One of my secret wishes is that when I’m 90 I’ll have at least half the belly-fire of Howie Keefe. The man is 90 (or maybe 91 now) and still attacks the day like he’s flying a P-51—something he did ’round the pylons of Reno many years back. That’s just one facet of a flying career that would keep your rapt attention over several beers.
Howie is also a businessman who’s made his dimes on seeing and seizing opportunities. He invented Air Charts, spiral-bound books of all the en route and sectional charts for the lower 48, with changes mailed to you as lists so your books were technically current for a year. While I can’t say Howie and I see eye-to-eye on what today’s market wants from a chart solution, I still get a kick out of our phone calls.
I also think he’s spot-on about an unseized opportunity for marketing GA and getting some new pilot starts. He calls it “Flight begins at 40.” Here’s the idea: Forget the pro-pilot hopefuls who haven’t had their Pollyanna visions of an airline career busted yet. The most likely demographic to start pilot training and end up buying an airplane—and feeding the economic lifeblood of GA—are professionals in their 40s who’ve always wanted to fly and now have the resources to do it. (Given that 40 is the new 30, and I know many a 40-year-old still mired in the raising of young children, the real age might be 50. But I digress.)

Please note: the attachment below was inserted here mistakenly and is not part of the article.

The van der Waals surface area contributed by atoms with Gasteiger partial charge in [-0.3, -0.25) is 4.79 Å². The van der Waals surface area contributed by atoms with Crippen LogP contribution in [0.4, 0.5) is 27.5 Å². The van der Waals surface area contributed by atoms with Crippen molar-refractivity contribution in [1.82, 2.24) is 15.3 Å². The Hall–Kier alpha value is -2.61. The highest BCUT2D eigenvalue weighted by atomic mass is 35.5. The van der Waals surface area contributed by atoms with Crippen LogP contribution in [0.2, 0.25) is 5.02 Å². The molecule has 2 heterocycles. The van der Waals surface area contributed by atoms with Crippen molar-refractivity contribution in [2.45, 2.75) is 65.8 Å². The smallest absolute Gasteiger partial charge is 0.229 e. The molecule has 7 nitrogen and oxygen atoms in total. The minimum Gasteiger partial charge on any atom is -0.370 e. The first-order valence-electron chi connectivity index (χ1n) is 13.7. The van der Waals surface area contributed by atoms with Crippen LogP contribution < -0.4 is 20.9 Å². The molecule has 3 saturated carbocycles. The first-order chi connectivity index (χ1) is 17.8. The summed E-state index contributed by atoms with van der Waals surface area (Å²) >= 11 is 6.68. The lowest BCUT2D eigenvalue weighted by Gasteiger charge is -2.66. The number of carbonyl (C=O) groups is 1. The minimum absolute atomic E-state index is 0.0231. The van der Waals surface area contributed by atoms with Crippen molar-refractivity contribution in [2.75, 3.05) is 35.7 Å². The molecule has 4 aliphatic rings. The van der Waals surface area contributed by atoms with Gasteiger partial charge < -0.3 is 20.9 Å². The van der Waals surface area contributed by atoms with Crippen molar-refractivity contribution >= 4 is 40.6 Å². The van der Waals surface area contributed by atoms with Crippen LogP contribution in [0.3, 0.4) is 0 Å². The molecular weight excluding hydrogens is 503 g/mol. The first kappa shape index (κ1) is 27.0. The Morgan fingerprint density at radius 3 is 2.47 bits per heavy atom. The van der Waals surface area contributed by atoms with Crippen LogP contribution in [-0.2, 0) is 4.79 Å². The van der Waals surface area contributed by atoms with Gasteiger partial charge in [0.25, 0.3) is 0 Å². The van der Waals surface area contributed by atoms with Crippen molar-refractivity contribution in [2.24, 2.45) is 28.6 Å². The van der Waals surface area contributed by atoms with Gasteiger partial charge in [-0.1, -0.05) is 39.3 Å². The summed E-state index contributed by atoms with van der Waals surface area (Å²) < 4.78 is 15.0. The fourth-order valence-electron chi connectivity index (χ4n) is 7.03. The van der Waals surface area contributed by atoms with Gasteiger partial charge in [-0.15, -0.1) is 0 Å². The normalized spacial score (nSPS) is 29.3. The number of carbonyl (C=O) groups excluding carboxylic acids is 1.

The system would be similar to the EAA’s Young Eagles program. That program is now open to adults—high-five on that to EAA president Rod High-tower—but this would tie the volunteer pilots to targeted marketing to the 40- and 50-somethings who could go for a flight with someone just like them.
The potential pilot would see a peer (sorry, no 20-something CFIs allowed) using an airplane just the way they’ve thought about doing. It would be both an introduction and an opportunity for mentoring down the road. If it were underwritten, the coupons given out at boat shows and in golfing magazines would be for half the fuel of the flight in question. There’s many a pilot-owner out there who’d gladly take up an enthusiastic adult for half-price on the gas.
Perhaps best of all is that in this case the planes don’t have to be high-tech dream machines. Not that a glass panel is a bad thing, it’s just that the flight is about the relationship, both between the pilot and the would-be pilot and the would-be pilot and the flying life. There’s nothing so powerful as seeing someone just like you doing something you didn’t think you could to break down a barrier that existed only in your mind.
Of course, this effort would require some soul-searching honesty on the part of those who marketed it. Not everyone who wants to can afford to fly. (Heck, I couldn’t if I didn’t get paid to do it most of the time.) But there are a lot more people who could do it—who actually might want to do it—if they ever got the vision of themselves taking the left-seat controls the same year they hit their 25th high school reunion.
—Jeff Van West